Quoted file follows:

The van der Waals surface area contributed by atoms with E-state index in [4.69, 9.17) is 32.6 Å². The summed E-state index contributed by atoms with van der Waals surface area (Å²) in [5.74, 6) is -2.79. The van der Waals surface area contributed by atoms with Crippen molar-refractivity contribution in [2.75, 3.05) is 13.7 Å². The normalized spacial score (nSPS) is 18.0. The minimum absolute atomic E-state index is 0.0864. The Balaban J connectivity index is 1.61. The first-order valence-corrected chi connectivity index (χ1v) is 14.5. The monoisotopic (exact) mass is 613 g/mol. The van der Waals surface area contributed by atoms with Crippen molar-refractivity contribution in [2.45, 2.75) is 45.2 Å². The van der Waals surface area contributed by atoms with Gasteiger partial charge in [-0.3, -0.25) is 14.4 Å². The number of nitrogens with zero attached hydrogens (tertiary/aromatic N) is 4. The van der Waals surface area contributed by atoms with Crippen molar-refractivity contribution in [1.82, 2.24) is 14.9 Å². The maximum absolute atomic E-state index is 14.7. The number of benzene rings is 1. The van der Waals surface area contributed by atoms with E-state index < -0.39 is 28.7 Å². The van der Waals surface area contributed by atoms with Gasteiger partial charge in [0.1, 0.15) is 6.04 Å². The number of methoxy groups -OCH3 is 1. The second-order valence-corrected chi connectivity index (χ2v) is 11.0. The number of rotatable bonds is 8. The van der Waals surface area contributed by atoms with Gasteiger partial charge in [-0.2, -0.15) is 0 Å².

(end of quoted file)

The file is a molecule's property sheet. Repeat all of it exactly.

The van der Waals surface area contributed by atoms with E-state index in [4.69, 9.17) is 32.6 Å². The summed E-state index contributed by atoms with van der Waals surface area (Å²) in [5.74, 6) is -2.79. The van der Waals surface area contributed by atoms with Crippen molar-refractivity contribution in [2.75, 3.05) is 13.7 Å². The normalized spacial score (nSPS) is 18.0. The minimum absolute atomic E-state index is 0.0864. The Balaban J connectivity index is 1.61. The first-order valence-corrected chi connectivity index (χ1v) is 14.5. The monoisotopic (exact) mass is 613 g/mol. The van der Waals surface area contributed by atoms with Crippen molar-refractivity contribution in [2.45, 2.75) is 45.2 Å². The van der Waals surface area contributed by atoms with Gasteiger partial charge in [-0.3, -0.25) is 14.4 Å². The number of nitrogens with zero attached hydrogens (tertiary/aromatic N) is 4. The van der Waals surface area contributed by atoms with Crippen molar-refractivity contribution in [1.82, 2.24) is 14.9 Å². The maximum absolute atomic E-state index is 14.7. The number of benzene rings is 1. The van der Waals surface area contributed by atoms with E-state index < -0.39 is 28.7 Å². The van der Waals surface area contributed by atoms with Gasteiger partial charge in [0.1, 0.15) is 6.04 Å². The number of methoxy groups -OCH3 is 1. The second-order valence-corrected chi connectivity index (χ2v) is 11.0. The number of rotatable bonds is 8. The van der Waals surface area contributed by atoms with Gasteiger partial charge in [-0.2, -0.15) is 0 Å².